There was no effect of feeding treatment or BCS group on the percentage of lambs that walked or sat, or the amount of time lambs spent walking, sitting or standing (p>0.05, data not shown). Similarly, there was no effect of feeding treatment or BCS group on the time taken for the lambs to reach the contact zone or to reach their dam (p>0.05, data not shown). Lambs tested at 24 h of age spent more time walking (median 70 vs 50 s) and less time standing (median 240 vs 220 s) than lambs tested at 12 h (p<0.05). There was no effect of age on time spent sitting (p>0.05, data not shown). Lambs tested at 24 h took a median of 10 s to reach the contact zone, whilst lambs tested at 12 h took 20 s to reach the contact zone (p<0.05). There was no difference in the time to reach their dam between 12 h and 24 h old lambs (p>0.05, data not shown).

DISCUSSION

The aim of these two experiments was to investigate whether ad libitum compared with feeding to pregnancy-maintenance requirements in late pregnancy had positive effects on the behaviour of ewes and triplet-born lambs soon after birth. The pre- and post-grazing masses in both experiments indicate that nutritional conditions of the feeding treatments differed and met the objectives. The potential impact of ewe BCS over the range of 2 to 3 in mid-pregnancy under these feeding conditions was also examined.
High-pitched bleats are considered distress bleats, and are most frequently expressed when ewes and lambs are separated from each other [14,16]. Ad libitum feeding reduced the number of high bleats expressed by BCS2 and BCS2.5 ewes in experiment one, but not in experiment two, when BCS2 ewes in the ad libitum treatment expressed more high bleats than those in the medium treatment. Gronqvist et al [15] reported that ad libitum feeding compared with feeding for pregnancy maintenance for twin-bearing ewes in late pregnancy resulted in fewer ewes expressing high-pitched bleats. It is unclear why the results of experiment two differ from experiment one and Gronqvist et al [15]. There were no effects of feeding treatment or BCS group on time to make contact with lambs, so these differences do not reflect the time spent separated from their lambs. The results of experiment one and Gronqvist et al [15] indicate that better feeding in late pregnancy results in the ewe being less distressed when separated from her lamb, however, this finding is not supported by the results of experiment one, or by the results of Everett-Hincks et al [21] or Corner et al [17], who both reported no effect of ad libitum versus restricted feeding on high-bleating behaviour of ewes.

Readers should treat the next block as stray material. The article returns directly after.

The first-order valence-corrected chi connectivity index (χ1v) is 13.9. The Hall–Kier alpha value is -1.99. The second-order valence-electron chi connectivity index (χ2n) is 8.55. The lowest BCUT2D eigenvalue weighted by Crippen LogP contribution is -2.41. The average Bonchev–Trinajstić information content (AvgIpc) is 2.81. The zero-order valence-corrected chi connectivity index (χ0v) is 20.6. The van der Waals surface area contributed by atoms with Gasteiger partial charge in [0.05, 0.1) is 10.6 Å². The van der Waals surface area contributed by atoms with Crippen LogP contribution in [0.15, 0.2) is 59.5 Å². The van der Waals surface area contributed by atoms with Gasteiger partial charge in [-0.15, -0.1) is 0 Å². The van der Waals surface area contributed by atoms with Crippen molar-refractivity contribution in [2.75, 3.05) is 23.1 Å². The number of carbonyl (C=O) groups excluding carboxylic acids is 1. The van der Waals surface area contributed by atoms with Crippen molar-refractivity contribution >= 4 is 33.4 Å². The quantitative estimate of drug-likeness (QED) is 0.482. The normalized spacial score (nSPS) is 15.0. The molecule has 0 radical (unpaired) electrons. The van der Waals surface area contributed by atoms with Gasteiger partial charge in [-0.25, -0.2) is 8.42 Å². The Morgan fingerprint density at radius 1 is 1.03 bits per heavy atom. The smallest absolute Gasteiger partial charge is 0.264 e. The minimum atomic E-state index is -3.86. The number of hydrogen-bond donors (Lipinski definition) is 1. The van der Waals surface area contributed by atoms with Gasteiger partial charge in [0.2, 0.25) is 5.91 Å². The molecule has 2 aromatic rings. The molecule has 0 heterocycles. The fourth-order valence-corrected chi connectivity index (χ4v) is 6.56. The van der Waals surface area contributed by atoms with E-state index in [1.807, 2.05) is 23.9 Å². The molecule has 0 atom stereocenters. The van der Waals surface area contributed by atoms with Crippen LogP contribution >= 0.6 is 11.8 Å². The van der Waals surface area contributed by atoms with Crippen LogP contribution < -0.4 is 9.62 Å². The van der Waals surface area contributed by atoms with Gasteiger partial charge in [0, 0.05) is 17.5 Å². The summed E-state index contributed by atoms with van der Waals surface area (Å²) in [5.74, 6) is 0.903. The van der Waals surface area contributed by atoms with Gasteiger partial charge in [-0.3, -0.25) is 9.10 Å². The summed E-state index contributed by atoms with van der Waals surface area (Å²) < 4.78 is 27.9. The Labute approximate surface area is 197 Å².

The MBS was similar among feeding treatments and BCS groups in experiment one, and between feeding treatments in experiment two, similar to the findings of Everett-Hincks et al [21], Corner et al [17] and Gronqvist et al [15] in both twin- and triplet-bearing ewes. In experiment two, ewes in the BCS3 group had better maternal behaviour than ewes in the BCS2 group. Interestingly, this was not reflected in a shorter time to contact their lambs once they were released. Combined, these results indicate that there is no advantage in terms of MBS from feeding triplet-bearing ewes above pregnancy maintenance levels in late pregnancy. Furthermore, there is little, if any, difference among ewes in different BCS in mid-pregnancy, over the range of BCS 2–3.
Vocalisation by lambs in both the paddock and the maternal-recognition test showed inconsistent differences among treatments and BCS groups. This is similar to the findings of Gronqvist et al [15] for twin-bearing ewes. Lamb bleating behaviour is affected by both ewe and sibling vocalisation [12], therefore, observing consistent results may become more difficult as litter size increases. Nevertheless, results were consistent between the paddock observations and the maternal-recognition test arena, where siblings were not present, indicating that the presence or absence of siblings was not influencing the results. Alternatively, it could be that the feeding treatments or BCS ranges were not extreme enough to consistently observe differences. Based on these findings, there is no advantage in terms of lamb bleating behaviour from ad libitum compared with pregnancy maintenance feeding, or from having ewes in BCS3 versus BCS2 in mid pregnancy.